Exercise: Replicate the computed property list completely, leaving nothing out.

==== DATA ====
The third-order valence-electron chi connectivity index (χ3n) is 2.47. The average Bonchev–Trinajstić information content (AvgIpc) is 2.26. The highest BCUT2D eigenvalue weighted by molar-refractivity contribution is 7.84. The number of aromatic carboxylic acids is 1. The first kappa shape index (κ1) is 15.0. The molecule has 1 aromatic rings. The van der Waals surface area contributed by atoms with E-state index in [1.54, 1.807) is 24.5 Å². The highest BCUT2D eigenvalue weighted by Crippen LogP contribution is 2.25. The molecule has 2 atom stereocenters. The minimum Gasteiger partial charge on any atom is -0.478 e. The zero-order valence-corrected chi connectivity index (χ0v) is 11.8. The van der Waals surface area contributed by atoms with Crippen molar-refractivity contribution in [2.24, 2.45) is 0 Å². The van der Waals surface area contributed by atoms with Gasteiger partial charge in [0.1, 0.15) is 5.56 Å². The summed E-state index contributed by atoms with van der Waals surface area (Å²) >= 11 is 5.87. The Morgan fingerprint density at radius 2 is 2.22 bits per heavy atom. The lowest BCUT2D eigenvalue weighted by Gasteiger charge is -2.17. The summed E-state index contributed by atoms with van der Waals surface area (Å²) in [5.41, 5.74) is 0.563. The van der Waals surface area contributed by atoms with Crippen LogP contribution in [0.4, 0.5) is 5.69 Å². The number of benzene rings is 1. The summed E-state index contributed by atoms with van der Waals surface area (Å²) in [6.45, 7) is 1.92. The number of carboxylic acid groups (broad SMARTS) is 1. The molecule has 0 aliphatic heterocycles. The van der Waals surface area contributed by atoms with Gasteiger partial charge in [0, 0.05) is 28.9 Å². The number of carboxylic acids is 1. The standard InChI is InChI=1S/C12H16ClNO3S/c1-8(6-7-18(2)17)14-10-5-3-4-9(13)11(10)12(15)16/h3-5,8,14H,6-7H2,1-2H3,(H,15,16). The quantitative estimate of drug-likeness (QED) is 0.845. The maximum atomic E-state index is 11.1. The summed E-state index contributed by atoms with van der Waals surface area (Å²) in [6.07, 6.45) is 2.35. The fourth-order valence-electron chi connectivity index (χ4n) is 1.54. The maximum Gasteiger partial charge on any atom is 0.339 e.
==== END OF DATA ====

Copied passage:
The third-order valence-electron chi connectivity index (χ3n) is 2.47. The average Bonchev–Trinajstić information content (AvgIpc) is 2.26. The highest BCUT2D eigenvalue weighted by molar-refractivity contribution is 7.84. The number of aromatic carboxylic acids is 1. The first kappa shape index (κ1) is 15.0. The molecule has 1 aromatic rings. The van der Waals surface area contributed by atoms with E-state index in [1.54, 1.807) is 24.5 Å². The highest BCUT2D eigenvalue weighted by Crippen LogP contribution is 2.25. The molecule has 2 atom stereocenters. The minimum Gasteiger partial charge on any atom is -0.478 e. The zero-order valence-corrected chi connectivity index (χ0v) is 11.8. The van der Waals surface area contributed by atoms with Crippen molar-refractivity contribution in [2.24, 2.45) is 0 Å². The van der Waals surface area contributed by atoms with Gasteiger partial charge in [0.1, 0.15) is 5.56 Å². The summed E-state index contributed by atoms with van der Waals surface area (Å²) >= 11 is 5.87. The Morgan fingerprint density at radius 2 is 2.22 bits per heavy atom. The lowest BCUT2D eigenvalue weighted by Gasteiger charge is -2.17. The summed E-state index contributed by atoms with van der Waals surface area (Å²) in [5.41, 5.74) is 0.563. The van der Waals surface area contributed by atoms with Crippen LogP contribution in [0.4, 0.5) is 5.69 Å². The number of benzene rings is 1. The summed E-state index contributed by atoms with van der Waals surface area (Å²) in [6.45, 7) is 1.92. The number of carboxylic acid groups (broad SMARTS) is 1. The molecule has 0 aliphatic heterocycles. The van der Waals surface area contributed by atoms with Gasteiger partial charge in [0, 0.05) is 28.9 Å². The number of carboxylic acids is 1. The standard InChI is InChI=1S/C12H16ClNO3S/c1-8(6-7-18(2)17)14-10-5-3-4-9(13)11(10)12(15)16/h3-5,8,14H,6-7H2,1-2H3,(H,15,16). The quantitative estimate of drug-likeness (QED) is 0.845. The maximum atomic E-state index is 11.1. The summed E-state index contributed by atoms with van der Waals surface area (Å²) in [6.07, 6.45) is 2.35. The fourth-order valence-electron chi connectivity index (χ4n) is 1.54. The maximum Gasteiger partial charge on any atom is 0.339 e.